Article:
Lovely warm and soft, these shoes (or perhaps slippers) began as an accidentally shrunken wool sweater. These poor, shrunken, often high quality wool sweaters end up in thrift and consignment stores on a regular basis. They also tend to cost next to nothing, so all in all they make perfect material candidates for any felt related project. These shoes are a quick and fairly simple project that I learned at the skills gathering Echoes in Time.
I began with two wool sweaters that had been washed in a washing machine until they were fully felted. Both were good and thick which makes for a warmer and more durable material.
The Pattern: The mid-sole is simply a tracing of a foot. The front upper is made by laying a piece of paper over the foot and tracing around the edges. I cut the sole out of the slightly thicker of the two sweaters because the sole gets more wear, and then flipped the pattern over and cut out the other sole. It’s important to remember to flip the pattern over when cutting out a left and right of anything. I forget and end up with two of the same side sometimes, which is always ridiculous.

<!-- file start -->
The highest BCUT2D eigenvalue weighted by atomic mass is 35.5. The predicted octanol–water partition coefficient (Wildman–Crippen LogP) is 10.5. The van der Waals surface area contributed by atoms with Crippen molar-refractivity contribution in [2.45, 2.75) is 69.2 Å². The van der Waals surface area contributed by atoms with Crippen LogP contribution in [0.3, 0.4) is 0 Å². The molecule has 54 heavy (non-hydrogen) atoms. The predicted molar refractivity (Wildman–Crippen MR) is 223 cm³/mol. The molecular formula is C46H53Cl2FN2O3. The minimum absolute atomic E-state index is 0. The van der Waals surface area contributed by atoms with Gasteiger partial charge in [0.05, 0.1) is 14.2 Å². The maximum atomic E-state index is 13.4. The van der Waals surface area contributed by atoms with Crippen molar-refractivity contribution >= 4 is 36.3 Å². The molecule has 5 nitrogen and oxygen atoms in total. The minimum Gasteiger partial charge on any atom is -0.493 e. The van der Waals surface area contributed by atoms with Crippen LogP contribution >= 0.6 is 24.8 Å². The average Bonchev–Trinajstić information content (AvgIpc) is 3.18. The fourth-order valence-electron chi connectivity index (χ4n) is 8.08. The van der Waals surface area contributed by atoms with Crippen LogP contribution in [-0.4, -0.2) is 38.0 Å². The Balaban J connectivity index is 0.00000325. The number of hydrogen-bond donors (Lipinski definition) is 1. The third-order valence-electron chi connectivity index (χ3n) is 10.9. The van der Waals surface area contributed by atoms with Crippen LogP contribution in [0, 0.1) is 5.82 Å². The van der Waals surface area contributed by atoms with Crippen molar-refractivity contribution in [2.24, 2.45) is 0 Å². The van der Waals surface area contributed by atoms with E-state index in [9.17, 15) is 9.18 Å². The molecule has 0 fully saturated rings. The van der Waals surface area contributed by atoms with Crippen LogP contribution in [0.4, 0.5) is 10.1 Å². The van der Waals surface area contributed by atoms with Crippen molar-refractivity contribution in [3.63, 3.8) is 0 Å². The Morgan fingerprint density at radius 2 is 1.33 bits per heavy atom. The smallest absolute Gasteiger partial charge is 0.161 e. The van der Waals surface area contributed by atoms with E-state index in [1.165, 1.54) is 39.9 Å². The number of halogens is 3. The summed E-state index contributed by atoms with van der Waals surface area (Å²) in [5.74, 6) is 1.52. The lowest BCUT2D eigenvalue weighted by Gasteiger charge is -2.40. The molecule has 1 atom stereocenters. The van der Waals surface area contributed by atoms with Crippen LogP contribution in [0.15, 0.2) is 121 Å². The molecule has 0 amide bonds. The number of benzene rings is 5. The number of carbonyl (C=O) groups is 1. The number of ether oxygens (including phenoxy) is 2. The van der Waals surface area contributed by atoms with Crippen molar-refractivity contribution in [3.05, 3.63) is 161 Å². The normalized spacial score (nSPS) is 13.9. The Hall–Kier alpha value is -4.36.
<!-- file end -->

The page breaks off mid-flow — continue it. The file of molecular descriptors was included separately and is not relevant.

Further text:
So to begin, I think its best to begin at the toe and work around to one side, then return and start at the toe again and work to the other side. Otherwise, if something shifts along the way, the toe of the upper may not line up with the toe of the shoe, making the shape distinctly unlike a foot and therefore uncomfortable to wear. I like to use a saddle stitch for strength and stability.
The back is a rectangle. I cut the rectangle a little long and a bit wide because its easy to trim it down to the right size at the end. I sewed the back on, starting at the middle of the heel and then working to the side. When I arrived at the front upper, I sewed the back upper to the sides of the front upper, and repeated the process on the other side. I then trimmed the excess and folded down the top of the back upper.
To make the shoes more durable, I added an oak tanned cowhide out-sole.
“No other garment fits form to function as exactly as footwear” – D. A. Saguto The Art of the Shoemaker